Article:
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By Yin Wilczek
Sept. 5 — The U.S. Court of Appeals for the Eighth Circuit has declined to review a case involving whether would-be whistle-blowers must report perceived wrongdoing to the Securities and Exchange Commission to be protected under Dodd-Frank's anti-retaliation provisions.
The court's Sept. 4 order did not explain its rationale for denying a Nebraska-based securities clearing firm's request for permission to file an interlocutory appeal.
The question of whether informants are entitled to protection under the Dodd-Frank Wall Street Reform and Consumer Protection Act only if they first approach the SEC has divided several federal district courts.
In the case on appeal, the U.S. District Court for the District of Nebraska concluded that Julie Bussing, a former employee of Legent Clearing LLC, now known as COR Clearing LLC, qualified as a “whistle-blower” protected under Dodd-Frank, even though she provided information about a possible securities fraud to the Financial Industry Regulatory Authority, not the SEC.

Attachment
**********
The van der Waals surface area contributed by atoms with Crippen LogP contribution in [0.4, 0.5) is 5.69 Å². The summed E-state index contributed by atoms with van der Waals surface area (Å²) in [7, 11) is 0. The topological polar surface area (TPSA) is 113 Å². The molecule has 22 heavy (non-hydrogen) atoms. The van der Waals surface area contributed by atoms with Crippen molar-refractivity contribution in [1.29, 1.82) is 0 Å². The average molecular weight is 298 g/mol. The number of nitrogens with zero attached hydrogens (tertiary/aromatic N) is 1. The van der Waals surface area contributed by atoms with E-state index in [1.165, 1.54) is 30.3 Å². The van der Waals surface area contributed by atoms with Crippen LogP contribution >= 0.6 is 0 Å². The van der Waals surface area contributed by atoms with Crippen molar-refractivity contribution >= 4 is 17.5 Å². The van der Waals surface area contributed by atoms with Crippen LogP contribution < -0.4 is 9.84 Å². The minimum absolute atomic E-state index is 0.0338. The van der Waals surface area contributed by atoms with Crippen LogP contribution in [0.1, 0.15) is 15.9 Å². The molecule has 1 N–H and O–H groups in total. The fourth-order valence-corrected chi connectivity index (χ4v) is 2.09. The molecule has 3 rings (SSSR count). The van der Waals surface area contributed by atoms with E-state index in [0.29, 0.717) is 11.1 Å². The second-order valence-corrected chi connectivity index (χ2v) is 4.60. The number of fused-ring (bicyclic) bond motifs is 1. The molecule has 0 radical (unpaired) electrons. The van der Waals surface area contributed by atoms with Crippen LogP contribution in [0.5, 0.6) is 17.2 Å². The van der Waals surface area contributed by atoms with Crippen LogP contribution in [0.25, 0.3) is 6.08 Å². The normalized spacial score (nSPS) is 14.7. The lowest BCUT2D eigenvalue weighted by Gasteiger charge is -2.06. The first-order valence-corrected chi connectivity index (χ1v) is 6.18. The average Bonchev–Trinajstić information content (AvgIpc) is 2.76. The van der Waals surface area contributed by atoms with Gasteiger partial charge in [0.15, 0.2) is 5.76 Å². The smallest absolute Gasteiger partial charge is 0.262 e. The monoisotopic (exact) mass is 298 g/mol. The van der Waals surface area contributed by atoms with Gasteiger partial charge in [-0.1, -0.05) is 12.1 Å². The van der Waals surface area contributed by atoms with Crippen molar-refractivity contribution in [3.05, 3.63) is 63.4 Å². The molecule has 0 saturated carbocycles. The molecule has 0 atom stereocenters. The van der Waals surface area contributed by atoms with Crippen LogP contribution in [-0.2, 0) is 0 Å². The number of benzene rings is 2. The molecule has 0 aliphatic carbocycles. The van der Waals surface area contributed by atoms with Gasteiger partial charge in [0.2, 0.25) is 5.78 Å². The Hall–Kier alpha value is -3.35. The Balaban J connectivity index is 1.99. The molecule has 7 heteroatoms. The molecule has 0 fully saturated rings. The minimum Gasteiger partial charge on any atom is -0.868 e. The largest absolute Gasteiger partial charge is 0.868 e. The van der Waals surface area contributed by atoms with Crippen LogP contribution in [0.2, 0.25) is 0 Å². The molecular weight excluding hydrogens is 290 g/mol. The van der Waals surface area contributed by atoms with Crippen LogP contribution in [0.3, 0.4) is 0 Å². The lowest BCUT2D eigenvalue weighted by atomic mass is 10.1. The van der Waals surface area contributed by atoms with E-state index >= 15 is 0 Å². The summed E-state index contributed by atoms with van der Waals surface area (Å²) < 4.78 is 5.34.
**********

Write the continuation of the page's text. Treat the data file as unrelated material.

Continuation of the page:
The district court later agreed to certify its ruling for interlocutory appeal but denied the employer's request to stay the case pending resolution of the appeal.
Meanwhile, the U.S. Court of Appeals for the Fifth Circuit concluded in Asadi v. G.E. Energy (USA) LLC that Dodd-Frank's whistle-blower protections cover only those who initially approach the SEC.
With the Eighth Circuit refusing to take up COR Clearing's appeal, the Fifth Circuit remains the only appellate court to have tackled the issue.
The U.S. Court of Appeals for the Second Circuit had the opportunity to rule on the question in the case of Liu v. Siemens AG but punted.
The SEC, through an amicus brief in Liu, clarified its position that whistle-blowers are entitled to protection under its rules whether they report the wrongdoing to their employers or to the commission (29 CCW 68, 2/26/14).
In the Eighth Circuit, the U.S. Chamber of Commerce Sept. 4 urged the Eighth Circuit to hear the appeal, arguing that the district court's ruling significantly expanded the reach of Dodd-Frank's whistle-blower provisions.
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